Every Wednesday night, Yale students young and old gather for a Bacchic celebration of grand proportions — the “Yale Wednesday Dance Party,” or “Woads,” held at Toad’s Place on York Street. This Wednesday, Toad’s Place celebrated Hallowoads — for which next week’s considerably lamer holiday “Halloween” is named. It incorporated the concept of the masquerade into the already debaucherous festival. Concerned that many of you may not be able to remember the details, I braved my first Woads ever to bring you every scandalous detail.
To prepare for the festivities, I consulted several well-renowned “Woads Scholars,” students who make it a point to go to Yale’s exclusive dance party every week. These researchers are famous for their specific expertise in anthropology and biology, i.e. studying the effects of alcohol on the body while simultaneously being pushed around in a writhing mass of some of the world’s top students. Speaking to an outstanding member in the field who, citing Section 30-89(b) of Connecticut’s Liquor Control Act, preferred to remain unnamed, I was informed that “as long as you have a costume, and you’ve pregamed, you’re set.” So, after doing some pre-Woads stretches and warmups (the drinking age is 21 years old in Connecticut, of course), I headed over to the illustrious Toad’s Place dressed in my costume as Bluegrass Salovey, forked over five dollars for admission, and entered what can perhaps be best described as Dante’s worst nightmare.
Interestingly enough, although I had been told by several Woadsologists that I needed a costume to properly participate in the festivities, a significant portion of America’s best and brightest were barely wearing any clothing at all! There were the DS kids, partially clothed in their truly inspired togas, dancing like they didn’t have an essay due Friday which they hadn’t started; the recruited athletes, who jumped at any and all opportunities to take their shirts off; and those who were simply embracing the inherently lovable impropriety known as Woads. Music ranging from modern rap to early 2000s pop, mixed by the preeminent DJ Action himself, blasted through the speakers loud enough to shake all the thoughts of tomorrow’s presentation out of the heads of these very, very smart people.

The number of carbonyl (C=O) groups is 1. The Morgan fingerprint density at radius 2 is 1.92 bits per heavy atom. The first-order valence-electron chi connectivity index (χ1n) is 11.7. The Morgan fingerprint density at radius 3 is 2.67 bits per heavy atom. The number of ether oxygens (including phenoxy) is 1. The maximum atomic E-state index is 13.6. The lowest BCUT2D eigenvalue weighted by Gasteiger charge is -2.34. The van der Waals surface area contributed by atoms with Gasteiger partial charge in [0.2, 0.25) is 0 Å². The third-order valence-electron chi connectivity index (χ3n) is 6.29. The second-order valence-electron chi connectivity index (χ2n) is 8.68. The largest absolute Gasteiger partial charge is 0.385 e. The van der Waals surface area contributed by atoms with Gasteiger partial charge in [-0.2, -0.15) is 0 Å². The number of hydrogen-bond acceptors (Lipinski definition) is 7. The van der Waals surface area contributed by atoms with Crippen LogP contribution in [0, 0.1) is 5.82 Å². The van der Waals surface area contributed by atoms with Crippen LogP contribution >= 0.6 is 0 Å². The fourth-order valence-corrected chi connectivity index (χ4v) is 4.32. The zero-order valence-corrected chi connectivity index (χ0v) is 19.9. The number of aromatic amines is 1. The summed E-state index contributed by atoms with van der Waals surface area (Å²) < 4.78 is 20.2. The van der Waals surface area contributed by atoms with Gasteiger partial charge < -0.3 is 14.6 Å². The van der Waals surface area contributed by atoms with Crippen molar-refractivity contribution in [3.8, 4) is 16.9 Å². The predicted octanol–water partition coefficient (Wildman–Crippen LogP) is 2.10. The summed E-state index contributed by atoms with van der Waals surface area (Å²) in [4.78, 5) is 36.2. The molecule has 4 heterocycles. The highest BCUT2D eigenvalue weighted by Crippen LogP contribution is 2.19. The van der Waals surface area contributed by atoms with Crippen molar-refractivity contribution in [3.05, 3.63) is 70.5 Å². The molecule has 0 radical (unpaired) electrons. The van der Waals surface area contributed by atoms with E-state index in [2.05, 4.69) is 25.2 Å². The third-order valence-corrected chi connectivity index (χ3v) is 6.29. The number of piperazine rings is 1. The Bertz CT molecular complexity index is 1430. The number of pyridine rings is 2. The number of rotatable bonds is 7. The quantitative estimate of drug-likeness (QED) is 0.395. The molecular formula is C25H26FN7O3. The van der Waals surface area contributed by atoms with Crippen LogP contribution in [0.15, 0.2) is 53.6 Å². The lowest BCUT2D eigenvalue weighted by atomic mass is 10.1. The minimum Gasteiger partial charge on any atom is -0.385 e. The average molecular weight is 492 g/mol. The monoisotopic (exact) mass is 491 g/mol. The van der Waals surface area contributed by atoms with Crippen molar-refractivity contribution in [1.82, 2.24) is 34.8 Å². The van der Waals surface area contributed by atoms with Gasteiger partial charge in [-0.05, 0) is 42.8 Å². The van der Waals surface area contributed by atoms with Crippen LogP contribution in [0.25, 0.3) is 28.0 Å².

Upon entering the throng of people in the center of the room, I ceased to be an entity to myself, but instead became a part of the thrashing, hundred-limbed creature comprised of everything from the traditional devil to a costume that looked like the love child of Jack Skellington and Beetlejuice (aka Tim Burton’s next movie). As my consciousness melded with the collective awareness of the future leaders of America, I finally understood the cryptic slogan at the bottom of my favorite Wednesday email: “The Toad is hopping this Wednesday.” For when they say that the Toad is hopping this Wednesday, what they are truly saying is that the Toad’s building itself is literally shaking as it is assaulted by the rhythmic, and oftentimes questionable, dancing of Yalies. Also, they’re saying it’s going to be a fun time. And it was — so much so that I forgot about the prizes for best costumes that were advertised in the email, and were definitely not given out — because let’s face it, Bluegrass Salovey would have won hands down.
“I go to Woads to sing and dance my heart out. Tonight, I accomplished that,” said Tommy Martin ‘21. I for one can’t wait for the next costumed Woads. Purim, anyone?
Jake Kalodner | email@example.com